The reference is to Professor Sir Harry Hinsley's talk in 1993 (Hinsley, Harry (1996) [1993], The Influence of ULTRA in the Second World War – Transcript of a lecture given on Tuesday 19 October 1993 at Cambridge University) under the title "The Influence of ULTRA in the Second World War". In it he said:

Now the question remains how much did it shorten the war, leaving aside the contribution made to the campaigns in the Far East on which the necessary work hasn't been done yet. My own conclusion is that it shortened the war by not less that two years and probably by four years - that is the war in the Atlantic, the Mediterranean and Europe.

Turing's work on the Bombe undoubtedly contributed greatly to the total Ultra process, but there were many other sources of information. My view is that it is funamentally important to stick to reliable citeable sources and that it would be reasonable to credit Turing with a major contribution to Ultra, and cite Hinsley's two year figure. --TedColes (talk) 08:04, 10 July 2021 (UTC)[]

Thanks for the full quote and it's source. And the "14 million lives"? Thanks. Martinevans123 (talk) 08:10, 10 July 2021 (UTC)[]
The Allies had atomic weapons by 1945, and the Red Army would still have reached Poland in 1944. Claiming Turing shortened the war by four years is even more ludicrous than the two year figure. The 14 million lives should certainly not be mentioned as it cannot be proven one way or another, and is based on the estimate of one person whose work is outdated and debunked. (Angustyre (talk) 12:20, 10 July 2021 (UTC))[]
Just for you?
Angustyre, you seem to be determined to keep digging your own debunker here? Martinevans123 (talk) 12:26, 10 July 2021 (UTC)[]
Hitler moved into his bunker in January 1945 because the war was almost over. I would like to know how it would have lasted for another four years? (Angustyre (talk) 12:40, 10 July 2021 (UTC))[]
What a clear case of WP:IDHT. You are now blocked from this talk page and this article. Enjoy yourself elsewhere. --jpgordon𝄢𝄆𝄐𝄇 13:44, 10 July 2021 (UTC)[]
Hinsley's talk indicates he is principally talking about the British war effort [but not the Far East]. This is his response to the question about the atomic bomb:This is a problem because strict, sensible, proper counter-factual history can't really take into account something like that. It is speculation. But of course if my scenario is right and the war was still struggling on and we had the bomb which presumably we would still have had, the problem of whether to drop it on Germany would have arisen. And in some respects the dropping of it on Germany would be more justified than the dropping of it on Japan because Japan was visibly on her knees when we dropped it on her, but in my scenario Germany would have been far from on her knees. So yes the prospects of it being dropped as the solution are quite high. I would mention it in a speculative scenario. In other words, he hasn't really accounted for the atomic bomb in his scenario. He also comments on what would have happened in the war overall without Ultra: My own view is that given that the Soviets survived the German attack and the Americans came in as they did, the combined forces of Russia, America and the British would eventually have won the war. The long term relative strengths of Germany and those three counties were such that Germany was bound to loose in the end. But how lengthily and with what damage and destruction we should have succeeded I don't know. Based on this source, Hinsley has not predicted what would have happened in the wider war. He has not accounted for the atomic bomb being used against Germany; he has not calculated what the Soviet and American forces would have done. Use of his comment in this article is misleading and is not appropriate for a global encyclopedia.--Jack Upland (talk) 01:35, 12 July 2021 (UTC)[]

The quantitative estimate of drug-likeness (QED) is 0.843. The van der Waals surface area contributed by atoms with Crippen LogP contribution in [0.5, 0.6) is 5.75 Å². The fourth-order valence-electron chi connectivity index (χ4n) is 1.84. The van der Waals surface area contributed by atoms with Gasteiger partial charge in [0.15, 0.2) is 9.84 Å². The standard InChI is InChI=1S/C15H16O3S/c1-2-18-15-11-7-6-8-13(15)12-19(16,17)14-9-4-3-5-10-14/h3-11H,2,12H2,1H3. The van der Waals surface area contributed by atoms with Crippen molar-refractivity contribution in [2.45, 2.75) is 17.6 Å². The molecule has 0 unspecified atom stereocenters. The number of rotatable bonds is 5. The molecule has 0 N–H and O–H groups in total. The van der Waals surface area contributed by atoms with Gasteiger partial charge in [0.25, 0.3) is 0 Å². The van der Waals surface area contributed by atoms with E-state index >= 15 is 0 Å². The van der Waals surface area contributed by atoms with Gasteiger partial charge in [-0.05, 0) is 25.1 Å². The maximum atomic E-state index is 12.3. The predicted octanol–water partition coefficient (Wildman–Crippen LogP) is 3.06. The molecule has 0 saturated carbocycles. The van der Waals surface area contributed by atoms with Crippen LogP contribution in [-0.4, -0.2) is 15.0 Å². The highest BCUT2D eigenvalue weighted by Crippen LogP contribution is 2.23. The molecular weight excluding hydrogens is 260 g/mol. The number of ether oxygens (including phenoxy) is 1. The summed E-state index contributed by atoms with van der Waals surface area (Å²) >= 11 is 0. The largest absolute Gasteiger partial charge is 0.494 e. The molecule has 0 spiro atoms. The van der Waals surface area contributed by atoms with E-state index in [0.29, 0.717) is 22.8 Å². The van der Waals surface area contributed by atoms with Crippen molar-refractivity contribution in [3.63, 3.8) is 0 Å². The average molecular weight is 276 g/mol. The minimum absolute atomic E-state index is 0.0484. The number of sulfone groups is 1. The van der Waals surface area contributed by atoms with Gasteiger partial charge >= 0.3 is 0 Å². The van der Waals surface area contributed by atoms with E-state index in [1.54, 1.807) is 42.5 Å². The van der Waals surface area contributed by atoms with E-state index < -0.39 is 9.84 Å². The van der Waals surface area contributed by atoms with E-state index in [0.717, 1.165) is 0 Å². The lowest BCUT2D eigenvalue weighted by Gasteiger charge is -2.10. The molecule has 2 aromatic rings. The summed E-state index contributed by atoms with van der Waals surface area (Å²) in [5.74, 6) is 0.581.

Jack, that's the most enlightening contribution to this entire thread. For me it clinches the argument that the quote is inappropriate, certainly for the lead section, and possibly for the whole article. Thank you. Martinevans123 (talk) 07:40, 12 July 2021 (UTC)[]
According to the BBC, the official history of GCHQ says that Bletchley Park's role in WW2 is overrated. It would be good to look at the book.--Jack Upland (talk) 02:29, 12 July 2021 (UTC)[]
By the way, the figure of 14 million lives saved comes from an article by Jack Copeland, which was previously used in this article. It doesn't have a global perspective on the war, completely ignoring the Soviet contribution (and it was Soviet troops who captured Berlin). Copeland says, At a conservative estimate, each year of the fighting in Europe brought on average about seven million deaths. 10-14 million were being killed every year in the war, so why use a figure for "the fighting in Europe" (whatever that means)? Again, this is not a global perspective on the war. Copeland adds the caveat: Of course, even in a counterfactual scenario in which Turing was not able to break U-boat Enigma, the war might still have ended in 1945 because of some other occurrence, also contrary-to-fact, such as the dropping of a nuclear weapon on Berlin. Nevertheless, these colossal numbers of lives do convey a sense of the magnitude of Turing's contribution. This parallels the caveat given by Hinsley, who Copeland follows. Their calculations are only valid if Germany wasn't defeated by A-bombs or some other scenario. And as Hinsley says, the likelihood of the A-bomb being used on Germany if Germany hadn't surrendered in 1945 was "quite high". So, by their own accounts, the probability that Turing & Co didn't shorten the war by 2-4 years is "quite high".--Jack Upland (talk) 09:19, 12 July 2021 (UTC)[]
Well done, Harry Hinsley. Come back Angustyre, all is forgiven? Martinevans123 (talk) 09:50, 12 July 2021 (UTC)[]